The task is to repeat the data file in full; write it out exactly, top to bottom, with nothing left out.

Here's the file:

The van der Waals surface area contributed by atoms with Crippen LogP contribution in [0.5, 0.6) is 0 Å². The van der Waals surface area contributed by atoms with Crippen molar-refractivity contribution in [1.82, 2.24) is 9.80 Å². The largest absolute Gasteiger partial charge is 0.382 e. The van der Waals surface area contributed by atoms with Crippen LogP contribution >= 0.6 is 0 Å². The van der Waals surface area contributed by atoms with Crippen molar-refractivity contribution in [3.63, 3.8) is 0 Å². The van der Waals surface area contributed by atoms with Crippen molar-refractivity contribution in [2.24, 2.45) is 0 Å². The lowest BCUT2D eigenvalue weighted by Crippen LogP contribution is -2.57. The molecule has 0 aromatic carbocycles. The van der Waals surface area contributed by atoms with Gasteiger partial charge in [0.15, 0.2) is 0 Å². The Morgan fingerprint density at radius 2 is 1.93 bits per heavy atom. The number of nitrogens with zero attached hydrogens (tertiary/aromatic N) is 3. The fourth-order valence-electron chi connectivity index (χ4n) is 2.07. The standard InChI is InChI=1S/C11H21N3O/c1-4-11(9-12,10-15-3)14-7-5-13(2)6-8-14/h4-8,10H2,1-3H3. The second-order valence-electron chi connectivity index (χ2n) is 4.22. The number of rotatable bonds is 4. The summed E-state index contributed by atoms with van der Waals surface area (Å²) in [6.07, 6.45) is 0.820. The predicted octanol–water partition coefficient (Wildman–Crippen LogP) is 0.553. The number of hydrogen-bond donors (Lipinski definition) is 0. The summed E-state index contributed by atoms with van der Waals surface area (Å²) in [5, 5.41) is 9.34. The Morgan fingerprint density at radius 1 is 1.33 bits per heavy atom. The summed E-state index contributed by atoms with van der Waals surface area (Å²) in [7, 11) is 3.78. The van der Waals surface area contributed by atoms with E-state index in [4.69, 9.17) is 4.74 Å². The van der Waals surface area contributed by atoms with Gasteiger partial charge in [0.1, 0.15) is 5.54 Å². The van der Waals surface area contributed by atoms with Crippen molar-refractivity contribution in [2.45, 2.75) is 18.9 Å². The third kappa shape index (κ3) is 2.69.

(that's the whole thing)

The van der Waals surface area contributed by atoms with Crippen LogP contribution in [0.5, 0.6) is 0 Å². The van der Waals surface area contributed by atoms with Crippen molar-refractivity contribution in [1.82, 2.24) is 9.80 Å². The largest absolute Gasteiger partial charge is 0.382 e. The van der Waals surface area contributed by atoms with Crippen LogP contribution >= 0.6 is 0 Å². The van der Waals surface area contributed by atoms with Crippen molar-refractivity contribution in [3.63, 3.8) is 0 Å². The van der Waals surface area contributed by atoms with Crippen molar-refractivity contribution in [2.24, 2.45) is 0 Å². The lowest BCUT2D eigenvalue weighted by Crippen LogP contribution is -2.57. The molecule has 0 aromatic carbocycles. The van der Waals surface area contributed by atoms with Gasteiger partial charge in [0.15, 0.2) is 0 Å². The Morgan fingerprint density at radius 2 is 1.93 bits per heavy atom. The number of nitrogens with zero attached hydrogens (tertiary/aromatic N) is 3. The fourth-order valence-electron chi connectivity index (χ4n) is 2.07. The standard InChI is InChI=1S/C11H21N3O/c1-4-11(9-12,10-15-3)14-7-5-13(2)6-8-14/h4-8,10H2,1-3H3. The second-order valence-electron chi connectivity index (χ2n) is 4.22. The number of rotatable bonds is 4. The summed E-state index contributed by atoms with van der Waals surface area (Å²) in [6.07, 6.45) is 0.820. The predicted octanol–water partition coefficient (Wildman–Crippen LogP) is 0.553. The number of hydrogen-bond donors (Lipinski definition) is 0. The summed E-state index contributed by atoms with van der Waals surface area (Å²) in [5, 5.41) is 9.34. The Morgan fingerprint density at radius 1 is 1.33 bits per heavy atom. The summed E-state index contributed by atoms with van der Waals surface area (Å²) in [7, 11) is 3.78. The van der Waals surface area contributed by atoms with E-state index in [4.69, 9.17) is 4.74 Å². The van der Waals surface area contributed by atoms with Gasteiger partial charge in [0.1, 0.15) is 5.54 Å². The van der Waals surface area contributed by atoms with Crippen molar-refractivity contribution in [2.45, 2.75) is 18.9 Å². The third kappa shape index (κ3) is 2.69.